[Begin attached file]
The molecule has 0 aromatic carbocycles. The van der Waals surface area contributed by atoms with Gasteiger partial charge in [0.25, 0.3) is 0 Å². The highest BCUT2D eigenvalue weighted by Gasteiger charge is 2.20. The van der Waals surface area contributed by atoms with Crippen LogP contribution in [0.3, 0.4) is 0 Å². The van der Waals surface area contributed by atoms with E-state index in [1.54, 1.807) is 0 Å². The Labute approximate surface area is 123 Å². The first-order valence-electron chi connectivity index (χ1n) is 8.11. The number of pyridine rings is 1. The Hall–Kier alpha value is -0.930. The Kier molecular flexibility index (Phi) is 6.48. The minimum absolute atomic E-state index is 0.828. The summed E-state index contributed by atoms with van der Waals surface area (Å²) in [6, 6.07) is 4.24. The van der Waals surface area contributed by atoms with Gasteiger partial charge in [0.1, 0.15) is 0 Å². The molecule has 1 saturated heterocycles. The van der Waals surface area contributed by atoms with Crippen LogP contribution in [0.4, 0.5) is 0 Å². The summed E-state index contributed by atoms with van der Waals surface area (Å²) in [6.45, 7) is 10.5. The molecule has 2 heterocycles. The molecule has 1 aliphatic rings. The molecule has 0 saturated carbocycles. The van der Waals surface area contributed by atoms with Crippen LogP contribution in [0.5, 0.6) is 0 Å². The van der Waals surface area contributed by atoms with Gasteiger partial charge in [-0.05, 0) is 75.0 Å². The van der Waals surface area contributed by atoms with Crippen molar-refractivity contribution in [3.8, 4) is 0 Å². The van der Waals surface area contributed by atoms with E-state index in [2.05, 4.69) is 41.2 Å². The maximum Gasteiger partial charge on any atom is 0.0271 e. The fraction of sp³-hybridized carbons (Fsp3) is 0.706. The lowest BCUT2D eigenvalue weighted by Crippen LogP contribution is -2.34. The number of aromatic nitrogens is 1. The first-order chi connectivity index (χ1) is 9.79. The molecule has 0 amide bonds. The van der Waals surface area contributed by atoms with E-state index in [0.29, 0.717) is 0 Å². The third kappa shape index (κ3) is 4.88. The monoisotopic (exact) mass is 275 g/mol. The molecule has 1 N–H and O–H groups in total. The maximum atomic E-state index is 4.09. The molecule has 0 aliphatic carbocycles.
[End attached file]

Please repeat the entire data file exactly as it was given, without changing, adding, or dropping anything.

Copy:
The molecule has 0 aromatic carbocycles. The van der Waals surface area contributed by atoms with Gasteiger partial charge in [0.25, 0.3) is 0 Å². The highest BCUT2D eigenvalue weighted by Gasteiger charge is 2.20. The van der Waals surface area contributed by atoms with Crippen LogP contribution in [0.3, 0.4) is 0 Å². The van der Waals surface area contributed by atoms with E-state index in [1.54, 1.807) is 0 Å². The Labute approximate surface area is 123 Å². The first-order valence-electron chi connectivity index (χ1n) is 8.11. The number of pyridine rings is 1. The Hall–Kier alpha value is -0.930. The Kier molecular flexibility index (Phi) is 6.48. The minimum absolute atomic E-state index is 0.828. The summed E-state index contributed by atoms with van der Waals surface area (Å²) in [6, 6.07) is 4.24. The van der Waals surface area contributed by atoms with Gasteiger partial charge in [0.1, 0.15) is 0 Å². The molecule has 1 saturated heterocycles. The van der Waals surface area contributed by atoms with Crippen LogP contribution in [0.4, 0.5) is 0 Å². The summed E-state index contributed by atoms with van der Waals surface area (Å²) in [6.45, 7) is 10.5. The molecule has 2 heterocycles. The molecule has 1 aliphatic rings. The molecule has 0 saturated carbocycles. The van der Waals surface area contributed by atoms with Crippen LogP contribution in [0.5, 0.6) is 0 Å². The van der Waals surface area contributed by atoms with Gasteiger partial charge in [-0.05, 0) is 75.0 Å². The van der Waals surface area contributed by atoms with Crippen molar-refractivity contribution in [3.8, 4) is 0 Å². The van der Waals surface area contributed by atoms with E-state index in [2.05, 4.69) is 41.2 Å². The maximum Gasteiger partial charge on any atom is 0.0271 e. The fraction of sp³-hybridized carbons (Fsp3) is 0.706. The lowest BCUT2D eigenvalue weighted by Crippen LogP contribution is -2.34. The number of aromatic nitrogens is 1. The first-order chi connectivity index (χ1) is 9.79. The molecule has 0 amide bonds. The van der Waals surface area contributed by atoms with E-state index in [0.29, 0.717) is 0 Å². The third kappa shape index (κ3) is 4.88. The monoisotopic (exact) mass is 275 g/mol. The molecule has 1 N–H and O–H groups in total. The maximum atomic E-state index is 4.09. The molecule has 0 aliphatic carbocycles.